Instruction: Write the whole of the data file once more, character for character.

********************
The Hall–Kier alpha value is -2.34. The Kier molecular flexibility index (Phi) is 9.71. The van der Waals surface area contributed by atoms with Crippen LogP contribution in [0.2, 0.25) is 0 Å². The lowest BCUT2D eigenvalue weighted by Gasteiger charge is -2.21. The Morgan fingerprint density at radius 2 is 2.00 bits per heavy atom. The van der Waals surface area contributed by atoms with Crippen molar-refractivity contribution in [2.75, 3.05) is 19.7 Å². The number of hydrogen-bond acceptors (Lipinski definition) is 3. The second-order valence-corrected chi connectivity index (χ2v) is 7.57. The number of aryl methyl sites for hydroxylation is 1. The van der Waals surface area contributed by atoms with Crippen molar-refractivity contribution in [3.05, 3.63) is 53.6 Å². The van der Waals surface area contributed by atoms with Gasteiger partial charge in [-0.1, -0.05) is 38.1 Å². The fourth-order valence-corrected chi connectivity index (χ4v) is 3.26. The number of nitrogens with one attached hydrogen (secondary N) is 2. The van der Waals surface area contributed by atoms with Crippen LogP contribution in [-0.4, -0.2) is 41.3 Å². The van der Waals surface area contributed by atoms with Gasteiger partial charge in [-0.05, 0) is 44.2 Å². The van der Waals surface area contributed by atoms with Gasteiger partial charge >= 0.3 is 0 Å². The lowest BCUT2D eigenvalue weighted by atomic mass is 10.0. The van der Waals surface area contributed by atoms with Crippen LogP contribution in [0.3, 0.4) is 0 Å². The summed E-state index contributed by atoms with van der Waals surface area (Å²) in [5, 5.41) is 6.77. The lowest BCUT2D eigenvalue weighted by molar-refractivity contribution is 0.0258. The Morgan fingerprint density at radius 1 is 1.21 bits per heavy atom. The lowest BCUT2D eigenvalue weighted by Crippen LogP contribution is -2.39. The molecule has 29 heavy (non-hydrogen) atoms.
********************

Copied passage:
The Hall–Kier alpha value is -2.34. The Kier molecular flexibility index (Phi) is 9.71. The van der Waals surface area contributed by atoms with Crippen LogP contribution in [0.2, 0.25) is 0 Å². The lowest BCUT2D eigenvalue weighted by Gasteiger charge is -2.21. The Morgan fingerprint density at radius 2 is 2.00 bits per heavy atom. The van der Waals surface area contributed by atoms with Crippen molar-refractivity contribution in [2.75, 3.05) is 19.7 Å². The number of hydrogen-bond acceptors (Lipinski definition) is 3. The second-order valence-corrected chi connectivity index (χ2v) is 7.57. The number of aryl methyl sites for hydroxylation is 1. The van der Waals surface area contributed by atoms with Crippen molar-refractivity contribution in [3.05, 3.63) is 53.6 Å². The van der Waals surface area contributed by atoms with Gasteiger partial charge in [-0.1, -0.05) is 38.1 Å². The fourth-order valence-corrected chi connectivity index (χ4v) is 3.26. The number of nitrogens with one attached hydrogen (secondary N) is 2. The van der Waals surface area contributed by atoms with Crippen LogP contribution in [-0.4, -0.2) is 41.3 Å². The van der Waals surface area contributed by atoms with Gasteiger partial charge in [-0.05, 0) is 44.2 Å². The van der Waals surface area contributed by atoms with Gasteiger partial charge >= 0.3 is 0 Å². The lowest BCUT2D eigenvalue weighted by atomic mass is 10.0. The van der Waals surface area contributed by atoms with Crippen LogP contribution in [0.3, 0.4) is 0 Å². The summed E-state index contributed by atoms with van der Waals surface area (Å²) in [5, 5.41) is 6.77. The lowest BCUT2D eigenvalue weighted by molar-refractivity contribution is 0.0258. The Morgan fingerprint density at radius 1 is 1.21 bits per heavy atom. The lowest BCUT2D eigenvalue weighted by Crippen LogP contribution is -2.39. The molecule has 29 heavy (non-hydrogen) atoms.